Monthly Archives: May 2012
Arts Centre Melbourne is at the centre of the Melbourne Arts Precinct. The precinct includes the National Gallery of Victoria, Hamer Hall (formerly the Concert Hall), and the State Theatre. The buildings were constructed consecutively from 1968 (NGV) through until 1984 (Theatres Building). The precinct was designed by Sir Roy Grounds employing geometric conventions. The site formerly hosted Wirth‘s Circus and it‘s accompanied park and fairgrounds.
The photographs below outline a contemporary perspective of the geometry associated with the development of this iconic Melbourne site.
Dire Straits is the most iconoclast 80s band; particularly in regard to a Pommy cock-rockin‘ new wave genre. The founding members, Knopler brothers Mark & Dave, musically constructed their claim to the advent of the 80s -perhaps contenders as the continental mirror of a pre-pubescent Talking Heads. Walk Of Life first appeared on the UK Single for So Far Away; the acclaimed seminal track from the Brothers In Arms album. However, the track‘s upbeat pop-blues appeal was such that Walk Of Life is itself became so renowned as to warrant its‘ own music video; partly shot in the London Underground:
The introduction to this track dispels, though, the inferiority of the musical production values employed by Dire Straits. Although we must, authentically, evaluate the Straits as a fantastic pop music achievement: it must be said that their simplistic and characteristic 1-4-5 arrangements epotimise their drab rhythmic endeavours.
You have but one day to visit Mesiti‘s most recent work Citizens Band at the ACCA New 12 show before it finishes tomorrow. Her installation consists of 4 single channel video art works, and a 5th compositional piece. It features 4 people of non-European heritage composing traditional song. An Asian man outside a convenience store playing the erhu, an African cabbie whistling a traditional tune, another African (female) composing music using the splashing of water and, finally, an Arabic (or North African) immigrant singing a tune from his homeland, with the aid of a basic keyboard. 3 of these were filmed in Sydney, with the final piece featuring the Arabic male shot on the Paris Metro.
At once, you are inclined to reflect upon the situation these immigrants find themselves; inflected is a longing for their homeland and traditional values/ environment. I found the song absolutely lovely, and the scenes well shot. However, I can‘t help but feel the over-riding theme was patronising and all too melancholic for my liking. But I guess that‘s one for you to judge yourself: the works in themselves worth the visit to ACCA.
Otherwise, you can also view parts of the work during this ACCA Artist interview:
Acoustic acts are a dime a dozen in the YouTube age, and it‘s no longer difficult for amateur musicians to pick up their guitars and take to the virtual stage. But finding one with talent, soul, and modesty is another challenge altogether. For the last few years, Adelaide folk musician Cassie O‘Grady has been establishing a solid fanbase that understands this challenge through relentless performances at the city‘s live venues. The young songwriter‘s repertoire of uncompromising folk-influenced tracks, including inventive covers of such artists as Cyndi Lauper and The Romantics is sure to rival some of the major players of the genre. With the upcoming release of her debut EP Kings, recorded and mixed by Adelaide‘s very own punk/folk lovechild Ben David, the rest of the world will soon be exposed to O‘Grady‘s undeniable musicianship and songwriting capabilities.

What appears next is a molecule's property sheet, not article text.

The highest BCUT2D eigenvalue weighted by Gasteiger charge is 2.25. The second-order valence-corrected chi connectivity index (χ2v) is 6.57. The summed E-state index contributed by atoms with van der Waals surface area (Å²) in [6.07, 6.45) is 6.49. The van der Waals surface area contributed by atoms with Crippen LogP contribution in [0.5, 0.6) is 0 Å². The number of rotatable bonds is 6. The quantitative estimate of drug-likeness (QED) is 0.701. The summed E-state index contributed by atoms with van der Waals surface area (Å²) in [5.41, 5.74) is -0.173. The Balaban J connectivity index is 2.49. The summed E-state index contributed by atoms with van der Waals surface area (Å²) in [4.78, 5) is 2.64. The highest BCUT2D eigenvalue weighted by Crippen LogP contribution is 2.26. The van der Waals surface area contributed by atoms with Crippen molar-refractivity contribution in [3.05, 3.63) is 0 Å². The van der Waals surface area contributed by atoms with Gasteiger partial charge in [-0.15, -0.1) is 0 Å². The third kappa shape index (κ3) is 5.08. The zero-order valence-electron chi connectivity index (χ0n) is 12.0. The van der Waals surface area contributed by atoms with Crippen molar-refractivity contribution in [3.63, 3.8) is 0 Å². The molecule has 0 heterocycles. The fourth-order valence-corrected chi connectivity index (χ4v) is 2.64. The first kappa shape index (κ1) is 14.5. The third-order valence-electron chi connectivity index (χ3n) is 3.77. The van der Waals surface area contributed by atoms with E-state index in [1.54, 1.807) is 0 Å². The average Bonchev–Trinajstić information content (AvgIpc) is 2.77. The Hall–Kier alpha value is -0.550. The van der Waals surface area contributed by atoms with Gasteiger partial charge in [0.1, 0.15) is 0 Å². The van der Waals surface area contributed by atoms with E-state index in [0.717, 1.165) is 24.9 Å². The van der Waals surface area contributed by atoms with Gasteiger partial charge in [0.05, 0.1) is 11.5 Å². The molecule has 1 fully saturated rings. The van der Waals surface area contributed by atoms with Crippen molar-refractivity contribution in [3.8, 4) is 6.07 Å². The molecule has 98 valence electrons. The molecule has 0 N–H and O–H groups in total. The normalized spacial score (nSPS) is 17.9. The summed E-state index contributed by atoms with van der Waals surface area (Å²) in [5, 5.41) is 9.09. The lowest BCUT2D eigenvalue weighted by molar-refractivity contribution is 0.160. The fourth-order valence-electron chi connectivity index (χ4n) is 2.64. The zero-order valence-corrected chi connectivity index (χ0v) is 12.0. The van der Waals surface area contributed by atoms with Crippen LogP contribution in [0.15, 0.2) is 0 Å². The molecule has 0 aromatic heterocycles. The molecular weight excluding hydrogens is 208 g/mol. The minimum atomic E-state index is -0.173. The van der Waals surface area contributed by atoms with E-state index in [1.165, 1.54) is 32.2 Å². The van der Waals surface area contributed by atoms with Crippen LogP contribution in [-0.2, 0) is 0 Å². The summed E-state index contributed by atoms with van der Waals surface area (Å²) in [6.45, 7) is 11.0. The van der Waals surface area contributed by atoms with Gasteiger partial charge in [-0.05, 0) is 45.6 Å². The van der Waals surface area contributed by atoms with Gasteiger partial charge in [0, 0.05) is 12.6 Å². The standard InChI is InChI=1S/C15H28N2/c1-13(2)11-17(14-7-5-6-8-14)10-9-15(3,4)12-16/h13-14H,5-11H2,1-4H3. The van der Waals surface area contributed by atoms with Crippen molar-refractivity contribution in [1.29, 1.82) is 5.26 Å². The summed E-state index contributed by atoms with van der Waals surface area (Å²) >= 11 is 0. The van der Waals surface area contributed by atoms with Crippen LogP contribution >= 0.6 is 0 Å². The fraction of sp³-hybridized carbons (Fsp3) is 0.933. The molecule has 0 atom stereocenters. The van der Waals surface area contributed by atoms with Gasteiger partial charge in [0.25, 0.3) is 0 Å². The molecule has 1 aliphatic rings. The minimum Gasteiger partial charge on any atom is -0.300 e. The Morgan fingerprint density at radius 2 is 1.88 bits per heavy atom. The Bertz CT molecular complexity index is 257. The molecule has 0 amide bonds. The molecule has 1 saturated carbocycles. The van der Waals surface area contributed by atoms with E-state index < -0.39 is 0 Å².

A big thank-you to all those that attended the Bivouac group show we organised at Long Play.
For those that missed out; here is a composite of two videos screened at the exhibition:
Seditious Libel (Vox by Unkown c.1930)
Solvent (Vox by King Burraga, 1933)
Dedicated: Henry Seekamp
HD Video 
Today we visit the cinematography of Rodrigo Prieto. In the 2009 Pedro Almodovar film Broken Embraces; the audience is mesmerised and flawed by Prieto’s fascinating imagery. His camera work and visual motivations, I believe, make it the most influential and admired film that I have ever seen. A major compulsion for Prieto is that of portraiture in the moving image: Broken Embraces contains endless character inquisitions using this method (portraiture in film). It is thus imperative to note Prieto’s previous work on Spike Lee’s 2002 film 25th Hour –a film I also count as highly regarded. The visual stylisation of this film is epitomised by locked-down video shots and ultra colour saturation (or over exposure). Prieto pioneered this aesthetic to an extent; in his portraiture of the characters surrounding Edward Norton (as Monty Brogan; our protagonist in the film). Prieto also shot the 2002, politically-charged Frida, and also the series of Alejandro González Iñárritu films –comprising the 2010 Biuitiful, 2006’s Babel, 2003’s 21 Grams and 2000’s Amores Perros. Amores Perros is also a film whose visual style has profoundly informed my visual dynamic or perspective of the moving image.